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Survivor China: Minimalist dormitory cooking

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Yes, but my question is, are they used for any special purpose? They're everywhere, which suggests some common widespread use. You'll never find anything like that in a Western supermarket.

 

Further, they're usually pretty crudely packed, suggesting they're sort of a craft food.

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skylee

Sweet soup.

 

Or put them in hot water and use the water for bath. Do not rinse. It moisturises and cures skin itches.

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abcdefg

Skylee, I would never have thought of adding sugar to the bath water. (Of course, here in China I only take showers.)

 

I have not seen those two-tone sugar bars here in Kunming, although I admit I never have looked for them specifically. Lots of times I just overlook stuff and would swear it doesn't exist until I do a specific search and learn otherwise.

 

One of the popular uses of brown sugar such as I pictured above is to use it together with sliced ginger in treating a cold 感冒。 Boil the 红糖 and 姜 together in your clay medicine pot. Drink lots of of this special 药水 medicine water, bundle up warm and get extra rest. Call me if you aren't better in the morning.

 

IMG_9096.thumb.JPG.c473a8934626bf60ad2c11bee58851a2.JPGAnother kind of sugar I frequently use and always keep on hand is 冰糖 or rock sugar. Used some yesterday when making a couple of steamed snow pears. 冰糖蒸雪梨。Cut off the tops and fill them with rock sugar and dried gouqi berries 枸杞。

 

IMG_9098.thumb.JPG.0aa13ca91cb7981245b98a9068ba719b.JPG

 

(Here's a link to the full recipe: https://www.chinese-forums.com/forums/topic/51906-chinese-medicine-that-tastes-good-冰糖炖雪梨/#comment-399195)

 

 

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abcdefg

Yes, I see what you mean. I wonder what the difference is between the lighter sugar in the middle and the darker sugar on the surfaces. Don't have time now for a long search plus read on the Chinese internet to find out. Maybe later.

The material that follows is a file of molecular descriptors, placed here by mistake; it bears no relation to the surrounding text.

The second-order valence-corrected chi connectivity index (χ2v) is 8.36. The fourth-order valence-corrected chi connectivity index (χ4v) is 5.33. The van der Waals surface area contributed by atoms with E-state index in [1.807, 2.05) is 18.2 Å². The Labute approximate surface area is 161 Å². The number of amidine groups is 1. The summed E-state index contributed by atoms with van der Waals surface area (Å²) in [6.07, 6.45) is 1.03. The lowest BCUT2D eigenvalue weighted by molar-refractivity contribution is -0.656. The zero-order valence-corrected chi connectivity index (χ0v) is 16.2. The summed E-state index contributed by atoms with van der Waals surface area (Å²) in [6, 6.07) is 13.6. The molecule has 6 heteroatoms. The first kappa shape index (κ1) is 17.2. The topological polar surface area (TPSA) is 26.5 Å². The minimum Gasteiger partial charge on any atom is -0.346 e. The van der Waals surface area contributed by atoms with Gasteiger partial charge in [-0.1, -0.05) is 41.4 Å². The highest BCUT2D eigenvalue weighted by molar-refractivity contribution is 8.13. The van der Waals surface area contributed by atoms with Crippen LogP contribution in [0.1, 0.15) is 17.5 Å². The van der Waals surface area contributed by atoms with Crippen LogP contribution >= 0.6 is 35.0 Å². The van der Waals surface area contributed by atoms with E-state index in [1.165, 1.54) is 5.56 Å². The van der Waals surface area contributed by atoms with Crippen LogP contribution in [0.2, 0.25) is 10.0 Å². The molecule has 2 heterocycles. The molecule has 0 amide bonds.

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grawrt

My two cents:


For those of your tired/sick of eating  rice all the time, you can try cooking 荞麦 (buckwheat groats). It's really simple to make and if you go to school with a lot of Russians you'll likely see them eating the toasted variety (kasha). 


1 cup buckwheat groats to 1 3/4 water (depends, you need to check if it needs more or less water) and cook until soft, about 15-20 minutes on low. You can make this in a rice cooker or hot plate. I usually toast it for about 5 minutes on a dry pan. You can use a flavorful stock, you can flavor it to your whim, or like me keep it simple (my nickname is blandy :P haha). 


Buckwheat is really healthy, easy to find (I usually buy it in the chinese supermarkets, its about 13 for one jin) and incredibly filling. I've read that you can also make a porridge with it but I haven't tried that out yet. Hope this helps. I wish I knew how chinese people usually cook this. 

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abcdefg

Thanks, @grawrt, I've never tried buckwheat groats. (By the way, I really appreciate your giving the Chinese name.) Do you toast them before adding water and boiling so the dish will develop more flavor? Do you add a sprinkle of salt or sugar when finished?

 

Since you like things bland 清淡 and simple but presumably still not boring 无聊, I wonder if you would enjoy a couple of additives that I have found helpful for similar dishes. These both can add just a little something to "round out" the flavor when used with a light hand.

 

IMG_9228.thumb.JPG.68e81a87633b0dd34078186c8bdf0ff5.JPG

The one on the left is 鸡精 or granulated chicken bouillon. The one on the right is a similar product made from dehydrating a combination of eight different vegetables. It's called 蔬之鲜。Neither one has a strong taste.